How to Treat Parvo Symptoms in Your Puppy Inexpensively and Naturally

By Grace Restivo

Comstock/Comstock/Getty Images

Items you will need

  • Digital thermometer

  • Organic herbal food supplement

  • Enema

  • Plain yogurt

  • Eggs

  • Cooked chicken

  • Rice

  • Ground beef or turkey

The parvovirus is a life-threatening infection that attacks the lining of a puppy's intestine. Initial symptoms of the parvo include a high-grade fever, followed by decreased appetite, weariness, vomiting, and bloody diarrhea. If treated in a veterinary clinic, the puppy will receive symptomatic treatment to maintain the body fluids, body temperature and balance electrolyte levels. The expensive clinic costs can be avoided to those willing to spend up to 72 hours giving their puppy constant care and attention at home.

Take the puppy's temperature regularly with a digital thermometer. The normal temperature for a puppy is 100.5 to 101.5 Fahrenheit. A low temperature requires the chilled dog to be covered with a light blanket and offered warmed fluids. A high-grade fever can lead to dehydration or indicate a secondary infection. Puppies with a fever should not be fed solid foods.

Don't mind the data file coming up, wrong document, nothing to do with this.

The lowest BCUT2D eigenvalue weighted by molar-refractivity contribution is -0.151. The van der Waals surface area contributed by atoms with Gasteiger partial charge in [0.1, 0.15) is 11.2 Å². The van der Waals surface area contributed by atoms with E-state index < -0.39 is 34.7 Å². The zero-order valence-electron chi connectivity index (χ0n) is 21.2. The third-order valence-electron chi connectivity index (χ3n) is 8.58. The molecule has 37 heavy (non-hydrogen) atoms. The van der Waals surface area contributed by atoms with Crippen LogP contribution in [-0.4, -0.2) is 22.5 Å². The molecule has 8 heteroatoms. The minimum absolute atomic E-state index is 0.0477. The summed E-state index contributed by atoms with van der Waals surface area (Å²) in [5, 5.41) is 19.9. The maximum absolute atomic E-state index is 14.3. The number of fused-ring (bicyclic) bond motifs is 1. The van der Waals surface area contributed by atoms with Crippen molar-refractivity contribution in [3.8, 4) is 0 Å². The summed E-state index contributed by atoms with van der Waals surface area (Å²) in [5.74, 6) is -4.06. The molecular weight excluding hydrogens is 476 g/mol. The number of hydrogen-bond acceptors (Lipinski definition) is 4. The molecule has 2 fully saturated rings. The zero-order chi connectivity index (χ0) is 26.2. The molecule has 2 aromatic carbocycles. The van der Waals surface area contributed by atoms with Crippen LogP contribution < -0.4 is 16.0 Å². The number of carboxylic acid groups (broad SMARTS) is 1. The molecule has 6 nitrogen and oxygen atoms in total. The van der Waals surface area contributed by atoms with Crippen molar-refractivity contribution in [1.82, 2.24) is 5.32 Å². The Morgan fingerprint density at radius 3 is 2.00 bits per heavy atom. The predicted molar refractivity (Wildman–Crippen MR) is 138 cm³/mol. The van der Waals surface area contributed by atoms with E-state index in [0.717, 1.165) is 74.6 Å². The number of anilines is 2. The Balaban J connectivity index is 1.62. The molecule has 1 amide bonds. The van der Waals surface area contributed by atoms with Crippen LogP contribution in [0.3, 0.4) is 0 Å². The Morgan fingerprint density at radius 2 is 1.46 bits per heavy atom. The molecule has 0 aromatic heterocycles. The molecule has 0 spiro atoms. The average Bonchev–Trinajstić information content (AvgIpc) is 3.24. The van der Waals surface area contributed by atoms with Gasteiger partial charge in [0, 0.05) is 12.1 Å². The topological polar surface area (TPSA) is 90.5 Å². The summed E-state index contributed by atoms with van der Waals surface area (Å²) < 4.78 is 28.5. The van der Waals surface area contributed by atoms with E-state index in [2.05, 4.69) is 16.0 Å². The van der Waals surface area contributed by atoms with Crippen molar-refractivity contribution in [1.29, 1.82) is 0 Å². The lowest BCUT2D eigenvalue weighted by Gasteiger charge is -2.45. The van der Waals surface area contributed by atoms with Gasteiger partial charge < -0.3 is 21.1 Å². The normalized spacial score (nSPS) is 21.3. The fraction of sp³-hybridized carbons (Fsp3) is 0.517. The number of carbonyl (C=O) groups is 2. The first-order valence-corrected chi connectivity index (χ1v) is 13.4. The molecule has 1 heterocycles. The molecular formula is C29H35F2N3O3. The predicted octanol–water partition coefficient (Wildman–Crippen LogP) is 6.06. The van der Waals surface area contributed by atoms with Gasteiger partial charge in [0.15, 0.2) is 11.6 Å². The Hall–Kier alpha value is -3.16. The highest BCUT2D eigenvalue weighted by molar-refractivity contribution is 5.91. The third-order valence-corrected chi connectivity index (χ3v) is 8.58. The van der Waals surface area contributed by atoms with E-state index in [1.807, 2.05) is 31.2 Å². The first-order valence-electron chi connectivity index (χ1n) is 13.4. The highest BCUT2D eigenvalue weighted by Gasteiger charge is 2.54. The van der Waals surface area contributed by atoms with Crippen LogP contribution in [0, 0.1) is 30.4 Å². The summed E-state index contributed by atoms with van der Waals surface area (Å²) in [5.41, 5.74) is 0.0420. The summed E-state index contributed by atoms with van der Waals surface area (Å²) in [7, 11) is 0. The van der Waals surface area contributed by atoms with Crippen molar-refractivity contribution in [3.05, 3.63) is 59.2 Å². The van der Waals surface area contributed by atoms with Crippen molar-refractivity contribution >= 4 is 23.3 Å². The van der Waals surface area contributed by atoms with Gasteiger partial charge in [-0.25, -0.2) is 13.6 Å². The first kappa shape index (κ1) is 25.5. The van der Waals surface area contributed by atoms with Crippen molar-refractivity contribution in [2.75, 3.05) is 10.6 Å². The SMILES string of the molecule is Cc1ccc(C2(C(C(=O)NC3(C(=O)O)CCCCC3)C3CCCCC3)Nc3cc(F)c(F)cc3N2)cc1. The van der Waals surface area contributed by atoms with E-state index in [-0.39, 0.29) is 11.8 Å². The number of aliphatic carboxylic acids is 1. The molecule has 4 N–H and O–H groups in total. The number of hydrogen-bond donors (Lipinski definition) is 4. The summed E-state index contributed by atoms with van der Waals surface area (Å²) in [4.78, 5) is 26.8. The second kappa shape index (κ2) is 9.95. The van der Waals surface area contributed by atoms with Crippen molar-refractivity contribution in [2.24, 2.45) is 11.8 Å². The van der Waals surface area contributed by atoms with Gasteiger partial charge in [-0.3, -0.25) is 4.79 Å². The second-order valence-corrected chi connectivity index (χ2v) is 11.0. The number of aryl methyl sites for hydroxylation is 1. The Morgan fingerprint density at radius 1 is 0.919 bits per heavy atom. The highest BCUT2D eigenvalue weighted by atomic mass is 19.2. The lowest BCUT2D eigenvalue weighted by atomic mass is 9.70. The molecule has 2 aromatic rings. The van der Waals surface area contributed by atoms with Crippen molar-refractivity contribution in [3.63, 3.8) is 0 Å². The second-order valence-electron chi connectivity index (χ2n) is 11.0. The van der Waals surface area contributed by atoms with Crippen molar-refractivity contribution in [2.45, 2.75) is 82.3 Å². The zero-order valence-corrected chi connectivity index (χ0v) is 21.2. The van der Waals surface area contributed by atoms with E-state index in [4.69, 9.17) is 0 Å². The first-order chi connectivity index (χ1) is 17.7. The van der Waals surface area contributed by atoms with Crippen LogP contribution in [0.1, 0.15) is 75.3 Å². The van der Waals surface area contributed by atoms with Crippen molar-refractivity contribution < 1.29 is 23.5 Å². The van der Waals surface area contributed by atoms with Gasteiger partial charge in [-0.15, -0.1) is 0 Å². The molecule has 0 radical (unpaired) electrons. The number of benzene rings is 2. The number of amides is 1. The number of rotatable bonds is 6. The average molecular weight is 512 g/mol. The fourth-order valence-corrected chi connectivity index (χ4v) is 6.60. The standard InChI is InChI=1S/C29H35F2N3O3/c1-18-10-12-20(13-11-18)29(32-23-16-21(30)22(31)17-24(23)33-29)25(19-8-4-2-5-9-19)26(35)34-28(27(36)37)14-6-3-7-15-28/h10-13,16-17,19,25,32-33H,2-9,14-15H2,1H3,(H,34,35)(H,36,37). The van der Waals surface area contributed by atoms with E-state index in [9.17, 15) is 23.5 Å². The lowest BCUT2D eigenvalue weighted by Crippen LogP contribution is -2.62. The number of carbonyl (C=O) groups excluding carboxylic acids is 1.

Check the color of the puppy's gums. Very light pink, white or grayish gums indicate dehydration or worms. Perform a hydration test on the puppy's skin by pinching it; if it returns back into place immediately the puppy is hydrated.

Purchase and slowly administer organic herbal food supplement through enemas to dehydrated puppies until the he keeps fluids down orally and is hydrated again. Herbal food supplements are available online and in pet stores.

Reintroduce the puppy to fluids, such as those used to rehydrate and replenish a child's fluids and minerals. Products can be found in the baby section of grocery stores and pharmacies.

Offer small meals consisting of plain yogurt, scrambled eggs, cooked chicken, rice, ground beef and turkey throughout the day.

Keep a chart to record all pertinent information regarding temperature, diarrhea and vomiting, as well as liquid and solid intake.

Warnings

  • Antibiotics should be administered to prevent secondary infection. Bring the puppy to a veterinarian, if he expels the enema fluids shortly after administering.

Photo Credits

  • Comstock/Comstock/Getty Images

Author

Residing in New Jersey, Grace Restivo is an aspiring writer who has been writing online professionally since 2010. Her articles specialize in reading, writing, computers, gardening, crafting, music, cooking, nutrition, gerontology, adoption and resume writing.